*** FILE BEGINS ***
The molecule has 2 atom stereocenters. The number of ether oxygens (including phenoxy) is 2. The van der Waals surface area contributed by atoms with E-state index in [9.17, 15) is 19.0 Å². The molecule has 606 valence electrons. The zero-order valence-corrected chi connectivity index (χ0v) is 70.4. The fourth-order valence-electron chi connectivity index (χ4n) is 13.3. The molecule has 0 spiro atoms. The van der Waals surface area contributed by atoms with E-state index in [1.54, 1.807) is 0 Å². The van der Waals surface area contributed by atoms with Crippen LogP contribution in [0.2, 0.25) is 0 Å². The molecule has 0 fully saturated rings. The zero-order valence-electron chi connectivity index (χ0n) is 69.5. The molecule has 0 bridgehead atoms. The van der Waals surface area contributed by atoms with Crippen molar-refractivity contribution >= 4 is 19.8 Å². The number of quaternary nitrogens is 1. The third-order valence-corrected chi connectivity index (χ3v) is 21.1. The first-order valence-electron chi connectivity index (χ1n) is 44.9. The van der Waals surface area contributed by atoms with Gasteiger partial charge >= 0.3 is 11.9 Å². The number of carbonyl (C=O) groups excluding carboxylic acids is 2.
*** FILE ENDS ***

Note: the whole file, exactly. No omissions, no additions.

The molecule has 2 atom stereocenters. The number of ether oxygens (including phenoxy) is 2. The van der Waals surface area contributed by atoms with E-state index in [9.17, 15) is 19.0 Å². The molecule has 606 valence electrons. The zero-order valence-corrected chi connectivity index (χ0v) is 70.4. The fourth-order valence-electron chi connectivity index (χ4n) is 13.3. The molecule has 0 spiro atoms. The van der Waals surface area contributed by atoms with E-state index in [1.54, 1.807) is 0 Å². The van der Waals surface area contributed by atoms with Crippen LogP contribution in [0.2, 0.25) is 0 Å². The molecule has 0 fully saturated rings. The zero-order valence-electron chi connectivity index (χ0n) is 69.5. The molecule has 0 bridgehead atoms. The van der Waals surface area contributed by atoms with Crippen molar-refractivity contribution >= 4 is 19.8 Å². The number of quaternary nitrogens is 1. The third-order valence-corrected chi connectivity index (χ3v) is 21.1. The first-order valence-electron chi connectivity index (χ1n) is 44.9. The van der Waals surface area contributed by atoms with Gasteiger partial charge >= 0.3 is 11.9 Å². The number of carbonyl (C=O) groups excluding carboxylic acids is 2.